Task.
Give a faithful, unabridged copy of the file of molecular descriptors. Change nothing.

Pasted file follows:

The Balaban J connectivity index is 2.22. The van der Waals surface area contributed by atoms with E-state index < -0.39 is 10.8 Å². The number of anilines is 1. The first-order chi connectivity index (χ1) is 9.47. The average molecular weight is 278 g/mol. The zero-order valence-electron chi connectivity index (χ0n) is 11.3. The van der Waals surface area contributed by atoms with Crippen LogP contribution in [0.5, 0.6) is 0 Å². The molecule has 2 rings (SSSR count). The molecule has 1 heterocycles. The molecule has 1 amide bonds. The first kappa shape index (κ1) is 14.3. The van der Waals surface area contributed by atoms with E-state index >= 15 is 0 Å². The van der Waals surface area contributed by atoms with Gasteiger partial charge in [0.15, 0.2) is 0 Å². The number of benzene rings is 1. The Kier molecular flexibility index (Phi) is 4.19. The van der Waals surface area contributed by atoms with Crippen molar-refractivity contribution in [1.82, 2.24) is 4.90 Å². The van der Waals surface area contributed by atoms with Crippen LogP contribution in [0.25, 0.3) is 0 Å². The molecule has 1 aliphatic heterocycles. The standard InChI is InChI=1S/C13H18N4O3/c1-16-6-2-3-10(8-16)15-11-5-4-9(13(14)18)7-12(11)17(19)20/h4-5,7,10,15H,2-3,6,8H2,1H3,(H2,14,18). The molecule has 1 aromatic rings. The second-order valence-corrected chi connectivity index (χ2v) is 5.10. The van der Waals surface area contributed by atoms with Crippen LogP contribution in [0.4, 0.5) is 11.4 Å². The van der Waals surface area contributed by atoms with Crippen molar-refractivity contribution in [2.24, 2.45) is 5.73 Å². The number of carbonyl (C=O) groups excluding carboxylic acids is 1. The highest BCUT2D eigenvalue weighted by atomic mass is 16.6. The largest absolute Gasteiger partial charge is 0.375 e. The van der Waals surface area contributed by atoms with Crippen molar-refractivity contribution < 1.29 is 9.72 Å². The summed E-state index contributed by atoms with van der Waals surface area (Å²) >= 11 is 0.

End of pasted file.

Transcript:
The Balaban J connectivity index is 2.22. The van der Waals surface area contributed by atoms with E-state index < -0.39 is 10.8 Å². The number of anilines is 1. The first-order chi connectivity index (χ1) is 9.47. The average molecular weight is 278 g/mol. The zero-order valence-electron chi connectivity index (χ0n) is 11.3. The van der Waals surface area contributed by atoms with Crippen LogP contribution in [0.5, 0.6) is 0 Å². The molecule has 2 rings (SSSR count). The molecule has 1 heterocycles. The molecule has 1 amide bonds. The first kappa shape index (κ1) is 14.3. The van der Waals surface area contributed by atoms with E-state index >= 15 is 0 Å². The van der Waals surface area contributed by atoms with Gasteiger partial charge in [0.15, 0.2) is 0 Å². The number of benzene rings is 1. The Kier molecular flexibility index (Phi) is 4.19. The van der Waals surface area contributed by atoms with Crippen molar-refractivity contribution in [1.82, 2.24) is 4.90 Å². The van der Waals surface area contributed by atoms with Crippen LogP contribution in [0.25, 0.3) is 0 Å². The molecule has 1 aliphatic heterocycles. The standard InChI is InChI=1S/C13H18N4O3/c1-16-6-2-3-10(8-16)15-11-5-4-9(13(14)18)7-12(11)17(19)20/h4-5,7,10,15H,2-3,6,8H2,1H3,(H2,14,18). The molecule has 1 aromatic rings. The second-order valence-corrected chi connectivity index (χ2v) is 5.10. The van der Waals surface area contributed by atoms with Crippen LogP contribution in [0.4, 0.5) is 11.4 Å². The van der Waals surface area contributed by atoms with Crippen molar-refractivity contribution in [2.24, 2.45) is 5.73 Å². The number of carbonyl (C=O) groups excluding carboxylic acids is 1. The highest BCUT2D eigenvalue weighted by atomic mass is 16.6. The largest absolute Gasteiger partial charge is 0.375 e. The van der Waals surface area contributed by atoms with Crippen molar-refractivity contribution < 1.29 is 9.72 Å². The summed E-state index contributed by atoms with van der Waals surface area (Å²) >= 11 is 0.